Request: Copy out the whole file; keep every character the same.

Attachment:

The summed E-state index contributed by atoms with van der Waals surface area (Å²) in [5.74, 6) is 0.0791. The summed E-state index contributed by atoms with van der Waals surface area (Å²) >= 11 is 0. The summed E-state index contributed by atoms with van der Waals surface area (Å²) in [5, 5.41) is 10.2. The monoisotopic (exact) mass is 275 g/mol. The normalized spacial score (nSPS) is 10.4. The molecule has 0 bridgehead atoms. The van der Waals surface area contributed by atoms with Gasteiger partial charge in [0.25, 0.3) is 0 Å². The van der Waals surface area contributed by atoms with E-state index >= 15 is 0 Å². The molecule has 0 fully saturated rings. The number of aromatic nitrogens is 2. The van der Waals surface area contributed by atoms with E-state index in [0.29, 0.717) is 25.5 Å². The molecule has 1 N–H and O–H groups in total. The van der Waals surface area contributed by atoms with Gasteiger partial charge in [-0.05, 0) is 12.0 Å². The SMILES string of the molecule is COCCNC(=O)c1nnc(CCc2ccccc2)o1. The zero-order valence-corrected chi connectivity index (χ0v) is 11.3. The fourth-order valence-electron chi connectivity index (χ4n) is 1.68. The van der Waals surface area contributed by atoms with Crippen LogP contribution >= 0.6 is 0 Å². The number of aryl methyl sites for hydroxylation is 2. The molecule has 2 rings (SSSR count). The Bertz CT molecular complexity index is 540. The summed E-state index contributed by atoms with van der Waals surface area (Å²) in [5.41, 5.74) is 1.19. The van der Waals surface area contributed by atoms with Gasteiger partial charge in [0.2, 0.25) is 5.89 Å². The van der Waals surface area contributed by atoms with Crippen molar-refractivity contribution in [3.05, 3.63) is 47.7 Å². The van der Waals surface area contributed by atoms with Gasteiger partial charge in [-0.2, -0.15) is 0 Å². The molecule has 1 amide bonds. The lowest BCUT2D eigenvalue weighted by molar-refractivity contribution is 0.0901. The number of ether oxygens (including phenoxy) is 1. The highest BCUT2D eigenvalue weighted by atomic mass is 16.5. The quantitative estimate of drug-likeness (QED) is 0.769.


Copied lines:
The summed E-state index contributed by atoms with van der Waals surface area (Å²) in [5.74, 6) is 0.0791. The summed E-state index contributed by atoms with van der Waals surface area (Å²) >= 11 is 0. The summed E-state index contributed by atoms with van der Waals surface area (Å²) in [5, 5.41) is 10.2. The monoisotopic (exact) mass is 275 g/mol. The normalized spacial score (nSPS) is 10.4. The molecule has 0 bridgehead atoms. The van der Waals surface area contributed by atoms with Gasteiger partial charge in [0.25, 0.3) is 0 Å². The van der Waals surface area contributed by atoms with E-state index >= 15 is 0 Å². The molecule has 0 fully saturated rings. The number of aromatic nitrogens is 2. The van der Waals surface area contributed by atoms with E-state index in [0.29, 0.717) is 25.5 Å². The molecule has 1 N–H and O–H groups in total. The van der Waals surface area contributed by atoms with Gasteiger partial charge in [-0.05, 0) is 12.0 Å². The SMILES string of the molecule is COCCNC(=O)c1nnc(CCc2ccccc2)o1. The zero-order valence-corrected chi connectivity index (χ0v) is 11.3. The fourth-order valence-electron chi connectivity index (χ4n) is 1.68. The van der Waals surface area contributed by atoms with Crippen LogP contribution >= 0.6 is 0 Å². The number of aryl methyl sites for hydroxylation is 2. The molecule has 2 rings (SSSR count). The Bertz CT molecular complexity index is 540. The summed E-state index contributed by atoms with van der Waals surface area (Å²) in [5.41, 5.74) is 1.19. The van der Waals surface area contributed by atoms with Gasteiger partial charge in [0.2, 0.25) is 5.89 Å². The van der Waals surface area contributed by atoms with Crippen molar-refractivity contribution in [3.05, 3.63) is 47.7 Å². The van der Waals surface area contributed by atoms with Gasteiger partial charge in [-0.2, -0.15) is 0 Å². The molecule has 1 amide bonds. The lowest BCUT2D eigenvalue weighted by molar-refractivity contribution is 0.0901. The number of ether oxygens (including phenoxy) is 1. The highest BCUT2D eigenvalue weighted by atomic mass is 16.5. The quantitative estimate of drug-likeness (QED) is 0.769.